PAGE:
Late in The Witcher’s third season, the second volume of which premieres July 27 on Netflix, Geralt (Henry Cavill) is having a reckoning. “I’ve always tried to stay above the fray,” he says. “To shut everything out. And life always finds a way to force my hand.” He flashes back to Renfri, the princess he killed back in season one—or the cursed child born under a bad moon, as the sorcerer Stregobor saw her.
Geralt never really believed Stregobor, but he didn’t have to; he was still clinging to his neutrality then, still trying to convince himself that staying out of it—the politics, the petty squabbles between men, the greater good or lesser evil, all of it—was the best way to stay alive. He kept telling himself this, and Ciri, too, decades later, all the way through the first volume of season three. He kept telling himself this right up until Dijkstra held a knife to his throat and told him, “You should’ve picked a side. The Redanian side.”
That’s where volume one ended, and where volume two picks up, in the middle of the Thanedd coup at Aretuza. In episode six, the first of three entries in volume two, both Vilgefortz and the Nilfgaardians and Dijkstra, Philippa, and the Redanians are trying to take over the magical school at the same time, and Geralt, Yenn, Jaskier, and Ciri are caught in the middle. Nearly all of the other mages have secretly chosen a side, and as the battle plays out, Geralt once again refuses to join either one. Instead, he focuses on getting Ciri out of there, away from all the people who want to use her. It’s a wonderfully tense, violent episode, a beautifully rendered explosion of pressure. And it’s where the season should have ended. Instead, the last two episodes drag on, leading to an anticlimactic—and even worse, boring—end for Henry Cavill’s time on the show.
When Cavill announced he’d be leaving after season three, many people assumed the show would end, too. He was, and is, the perfect person to play the mutant monster hunter; he’s an avowed fan of the novels and games on which the show is based, and he’s got the look, the grunts, and the “Ah, fuck”s down pat. He’s probably a bigger Witcher nerd than most people who watch the show. (Rumors claim that he left the series because it diverged too far from the books, but there’s no real evidence to back that up.)
So the decision to recast Geralt for season four—Liam Hemsworth will take over the role—was met with confusion at best and derision at worst. Since then, showrunner Lauren Schmidt Hissrich and executive producers Steve Gaub and Tomek Baginski have been trying to hype up both the transition and Cavill’s exit.
To be clear, the Geralt switch won’t happen until season four; season three was already done by the time Cavill announced he was leaving. The best they could do was try to give him something of a heroic sendoff, but that’s hard to do without killing the character completely. Even with those difficult constraints of saying goodbye to an actor without saying goodbye to their character, volume two still leaves you with a sense that Cavill deserved better than this.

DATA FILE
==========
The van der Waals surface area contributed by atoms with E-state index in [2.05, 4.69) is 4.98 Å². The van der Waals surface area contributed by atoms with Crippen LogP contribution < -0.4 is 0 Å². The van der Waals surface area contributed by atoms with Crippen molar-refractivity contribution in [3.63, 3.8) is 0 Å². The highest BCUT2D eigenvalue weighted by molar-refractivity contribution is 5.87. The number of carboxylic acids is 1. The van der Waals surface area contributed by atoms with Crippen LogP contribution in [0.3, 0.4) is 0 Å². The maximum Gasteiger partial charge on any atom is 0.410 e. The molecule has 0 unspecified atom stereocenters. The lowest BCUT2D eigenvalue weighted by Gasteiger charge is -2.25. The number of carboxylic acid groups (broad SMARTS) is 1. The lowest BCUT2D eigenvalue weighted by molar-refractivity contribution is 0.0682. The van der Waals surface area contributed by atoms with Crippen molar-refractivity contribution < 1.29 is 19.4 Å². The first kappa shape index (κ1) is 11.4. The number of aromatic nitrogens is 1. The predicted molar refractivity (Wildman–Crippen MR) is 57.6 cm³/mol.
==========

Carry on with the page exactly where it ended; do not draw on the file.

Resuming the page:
Yes, Geralt gets a big final fight scene, but it feels oddly toothless. The characters he’s fighting are unimportant, and the choreography, while good, isn’t exceptional. And it stands out even more because of the direct parallels it draws to the Blaviken fight from the show’s very first episode, arguably the best in the whole series.
Ciri, meanwhile, joins up with the Rats and leans into her darker side while dodging her pursuers. It’s an interesting storyline that’s poorly executed; an entire episode is dedicated to Ciri wandering a desert, experiencing hallucinations and fighting to survive. But the sameness of the landscape makes for an exceptionally dull entry, and it’s hard not to think that at least half of it could’ve been cut. Geralt and Ciri have spent a good portion of the show separated, but their stories were woven together much more deftly in the past. This time, the series can’t find the right balance to keep things engaging.
In season one, Geralt walked away from Blaviken even more convinced that he should remain neutral. He took Renfri’s brooch as a reminder of what happens when you get involved: You get a whole lot of fear and resentment and a nickname you’d rather not have.
Geralt’s final fight in season three is meant to show his evolution, that he’s done with neutrality, that he’s ready to go to war with Nilfgaard, or whomever else, to protect Ciri. But, as Geralt himself admits, it’s not really that much of a change. He’s never been able to stay out of it, so he’s finally giving himself permission to get involved. Three seasons into The Witcher, we’re almost exactly back where we started, except this time, Geralt’s finally running toward his destiny instead of away from it. It might be a revelation for Geralt, but it’s unfortunately nothing new for the audience.
The Witcher season 3, volume 2 premieres July 27 on Netflix